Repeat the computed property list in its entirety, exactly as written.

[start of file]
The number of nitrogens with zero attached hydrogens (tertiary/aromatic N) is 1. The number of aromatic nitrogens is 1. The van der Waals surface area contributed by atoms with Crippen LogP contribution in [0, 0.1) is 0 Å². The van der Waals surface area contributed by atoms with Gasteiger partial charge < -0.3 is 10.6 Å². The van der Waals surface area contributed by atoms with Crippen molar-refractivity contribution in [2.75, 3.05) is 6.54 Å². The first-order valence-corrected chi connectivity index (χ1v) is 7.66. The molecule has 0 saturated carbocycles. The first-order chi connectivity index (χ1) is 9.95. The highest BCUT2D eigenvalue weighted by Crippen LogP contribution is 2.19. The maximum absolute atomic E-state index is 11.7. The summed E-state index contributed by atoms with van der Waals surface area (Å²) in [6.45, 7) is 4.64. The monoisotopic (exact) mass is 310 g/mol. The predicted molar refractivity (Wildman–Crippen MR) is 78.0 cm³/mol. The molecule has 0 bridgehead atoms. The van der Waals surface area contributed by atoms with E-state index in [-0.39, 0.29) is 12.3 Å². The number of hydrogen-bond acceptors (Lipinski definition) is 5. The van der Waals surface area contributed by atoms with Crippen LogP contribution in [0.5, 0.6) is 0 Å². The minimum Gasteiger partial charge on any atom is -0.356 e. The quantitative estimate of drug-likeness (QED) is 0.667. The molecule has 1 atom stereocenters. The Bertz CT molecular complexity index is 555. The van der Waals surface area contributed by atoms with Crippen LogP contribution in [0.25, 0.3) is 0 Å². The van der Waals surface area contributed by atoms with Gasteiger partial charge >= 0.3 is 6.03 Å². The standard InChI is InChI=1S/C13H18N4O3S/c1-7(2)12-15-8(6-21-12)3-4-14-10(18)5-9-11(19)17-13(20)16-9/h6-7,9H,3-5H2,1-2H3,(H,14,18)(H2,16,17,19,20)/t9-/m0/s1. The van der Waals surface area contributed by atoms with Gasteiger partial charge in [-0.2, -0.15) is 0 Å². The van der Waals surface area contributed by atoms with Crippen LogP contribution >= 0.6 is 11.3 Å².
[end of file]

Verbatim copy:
The number of nitrogens with zero attached hydrogens (tertiary/aromatic N) is 1. The number of aromatic nitrogens is 1. The van der Waals surface area contributed by atoms with Crippen LogP contribution in [0, 0.1) is 0 Å². The van der Waals surface area contributed by atoms with Gasteiger partial charge < -0.3 is 10.6 Å². The van der Waals surface area contributed by atoms with Crippen molar-refractivity contribution in [2.75, 3.05) is 6.54 Å². The first-order valence-corrected chi connectivity index (χ1v) is 7.66. The molecule has 0 saturated carbocycles. The first-order chi connectivity index (χ1) is 9.95. The highest BCUT2D eigenvalue weighted by Crippen LogP contribution is 2.19. The maximum absolute atomic E-state index is 11.7. The summed E-state index contributed by atoms with van der Waals surface area (Å²) in [6.45, 7) is 4.64. The monoisotopic (exact) mass is 310 g/mol. The predicted molar refractivity (Wildman–Crippen MR) is 78.0 cm³/mol. The molecule has 0 bridgehead atoms. The van der Waals surface area contributed by atoms with E-state index in [-0.39, 0.29) is 12.3 Å². The number of hydrogen-bond acceptors (Lipinski definition) is 5. The van der Waals surface area contributed by atoms with Crippen LogP contribution in [0.5, 0.6) is 0 Å². The minimum Gasteiger partial charge on any atom is -0.356 e. The quantitative estimate of drug-likeness (QED) is 0.667. The molecule has 1 atom stereocenters. The Bertz CT molecular complexity index is 555. The van der Waals surface area contributed by atoms with Crippen LogP contribution in [0.25, 0.3) is 0 Å². The van der Waals surface area contributed by atoms with Gasteiger partial charge >= 0.3 is 6.03 Å². The standard InChI is InChI=1S/C13H18N4O3S/c1-7(2)12-15-8(6-21-12)3-4-14-10(18)5-9-11(19)17-13(20)16-9/h6-7,9H,3-5H2,1-2H3,(H,14,18)(H2,16,17,19,20)/t9-/m0/s1. The van der Waals surface area contributed by atoms with Gasteiger partial charge in [-0.2, -0.15) is 0 Å². The van der Waals surface area contributed by atoms with Crippen LogP contribution >= 0.6 is 11.3 Å².